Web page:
Nation


High court asked to recognize Señeres substitution




Posted on February 25, 2016


THE PARTIDO ng Manggagawa at Magsasaka-Workers and Peasants Party (PMM-WPP) has asked the Supreme Court (SC) to recognize Apolonia A. Comia-Soguilon’s substitution of deceased presidential candidate Rep. Roy V. Señeres.

In a 16-page petition filed on Tuesday afternoon, the party sought to nullify the Commission on Elections’ (Comelec) Feb. 16 resolution that denied Ms. Soguilon’s substitution because she did not share Mr. Señeres’s surname.

The party also asked the high court to issue a temporary restraining order to insert Ms. Soguilon’s name in the ballot in place of the candidate who died Feb. 8.

The petition argued Comelec Resolution No. 9984’s substitution requirement should be deemed null and void for being “contrary to law.”



It said: Section 77 of the Omnibus Election Code did not actually require that the substitute of a deceased candidate be a relative belonging to the same political party.

The provision stated that “only a person belonging to, and certified by, the same political party may file a certificate of candidacy to replace the candidate who died, withdrew or was disqualified.”

Noting that nothing in the law limited the substitution to family members, the petition said that: “respondent Comelec had not only committed grave abuse of discretion tantamount to lack or excess of jurisdiction, but it likewise arrogated unto itself the power of legislation which only belongs to the Congress.”

The petition added the Comelec violated the doctrine laid down in the 2010 ruling on Lokin v. Comelec, where the SC said administrative regulations like the Comelec’s resolutions are confined to the provisions of law and cannot extend it.

PMM-WPP also argued that under the law, the political party should be the one with the prerogative to nominate a substitute for its deceased candidate, not the family members nor the Comelec.

“[T]he respondent Comelec cannot validly deprive petitioner PMM-WPP of its right to substitute its presidential candidate... without violating Section 77 of the Omnibus Election Code,” the petition read.

The petition also argued that even if Ms. Soguilon (initially running as an independent) was earlier declared a nuisance candidate, the party can still nominate her to replace Mr. Señeres.

“In the case at bar, the late Roy V. Seneres [sic] is not a disqualified candidate; hence, he can be substituted by petitioner Atty. Apolonia A. Comia-Soguilon who has all the qualifications required by the Comelec,” the petition read.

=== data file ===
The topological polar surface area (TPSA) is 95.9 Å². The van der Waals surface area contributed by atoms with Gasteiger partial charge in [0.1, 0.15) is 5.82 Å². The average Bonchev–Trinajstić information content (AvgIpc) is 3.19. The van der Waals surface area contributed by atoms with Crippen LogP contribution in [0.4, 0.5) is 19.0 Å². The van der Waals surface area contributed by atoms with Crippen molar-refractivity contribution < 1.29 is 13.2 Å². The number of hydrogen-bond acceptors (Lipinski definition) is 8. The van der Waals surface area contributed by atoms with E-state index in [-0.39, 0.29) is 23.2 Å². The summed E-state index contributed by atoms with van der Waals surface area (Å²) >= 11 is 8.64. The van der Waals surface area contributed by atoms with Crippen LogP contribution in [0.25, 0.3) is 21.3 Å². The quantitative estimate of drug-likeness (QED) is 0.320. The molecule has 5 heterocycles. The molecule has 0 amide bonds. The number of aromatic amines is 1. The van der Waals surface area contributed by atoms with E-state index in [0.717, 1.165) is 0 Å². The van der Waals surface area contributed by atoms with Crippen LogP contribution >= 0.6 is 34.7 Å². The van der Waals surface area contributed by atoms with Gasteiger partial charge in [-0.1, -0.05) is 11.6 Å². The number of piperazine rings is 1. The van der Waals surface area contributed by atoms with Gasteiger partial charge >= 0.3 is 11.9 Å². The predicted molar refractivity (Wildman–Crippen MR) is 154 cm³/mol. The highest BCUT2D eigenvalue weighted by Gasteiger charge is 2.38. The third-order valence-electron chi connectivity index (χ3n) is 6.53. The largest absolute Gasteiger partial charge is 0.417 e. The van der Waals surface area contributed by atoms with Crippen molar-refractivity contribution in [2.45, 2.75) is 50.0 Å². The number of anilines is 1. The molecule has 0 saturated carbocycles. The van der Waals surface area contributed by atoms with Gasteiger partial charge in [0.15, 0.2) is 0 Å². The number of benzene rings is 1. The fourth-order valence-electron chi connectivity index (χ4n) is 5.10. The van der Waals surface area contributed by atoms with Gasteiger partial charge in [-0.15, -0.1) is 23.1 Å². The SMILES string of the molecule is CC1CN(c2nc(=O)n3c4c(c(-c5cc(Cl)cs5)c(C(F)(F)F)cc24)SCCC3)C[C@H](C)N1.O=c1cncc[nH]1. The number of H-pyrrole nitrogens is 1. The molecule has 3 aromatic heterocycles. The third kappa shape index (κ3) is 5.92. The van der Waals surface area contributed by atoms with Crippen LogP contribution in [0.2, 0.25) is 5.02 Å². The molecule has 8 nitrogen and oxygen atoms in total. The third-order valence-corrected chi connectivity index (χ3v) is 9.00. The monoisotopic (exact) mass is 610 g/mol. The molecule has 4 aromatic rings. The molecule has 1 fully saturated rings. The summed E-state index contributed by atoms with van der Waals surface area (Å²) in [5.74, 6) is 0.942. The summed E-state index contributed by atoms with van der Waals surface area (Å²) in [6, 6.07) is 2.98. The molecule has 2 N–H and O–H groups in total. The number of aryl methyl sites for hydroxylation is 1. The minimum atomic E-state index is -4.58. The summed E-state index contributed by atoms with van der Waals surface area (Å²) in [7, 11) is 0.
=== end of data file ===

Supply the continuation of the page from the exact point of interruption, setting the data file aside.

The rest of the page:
The party also accused the Comelec of grave abuse of discretion for retaining Mr. Señeres’s name in the ballot despite his death on Feb. 8 and the party’s nomination of Ms. Soguilon on Feb. 9.

The printing of the ballots began Feb. 15, with the Comelec saying that they can still allow a relative to take the place of Mr. Señeres until election day, but not Ms. Soguilon.

Besides Mr. Señeres, the Comelec also cleared PMM-WPP’s senatorial candidates -- Alexander Alimmud “Aldin” J. Ali and Journalist Melchor G. Chavez -- to run for the 2016 elections.

Mr. Señeres was serving as the party-list representative of OFW Family Club when he died Feb. 8 of cardio-pulmonary arrest after a long bout with diabetes.

Three days before dying, his camp actually already submitted his statement of withdrawal for health reasons. But, because he was not physically present, the Comelec Law Department did not accept it immediately pending the submission of a medical certificate.

The lawmaker was a renowned labor advocate who hoped the remaining five presidential candidates would continue to fight the practice of contractualization.

Ms. Soguilon, for her part, wants to run on an anti-corruption platform, vowing to pass the long-scuttled Freedom of Information bill, simplify taxes and reduce tax penalties, provide free schooling and health care, and limit public office to degree holders.

For the meantime, the 63-year old lawyer from Socorro, Oriental Mindoro, said she has now disseminated her platform in Visayas and Mindanao. She thinks she can still make it to the ballot even as the Comelec began the printing on Feb. 15.

“They have just started the printing of the ballot,” Ms. Soguilon said. In fact, there is... massive glitches that happened because the unseen spirits and God is helping us also.” -- Vince Alvic Alexis F. Nonato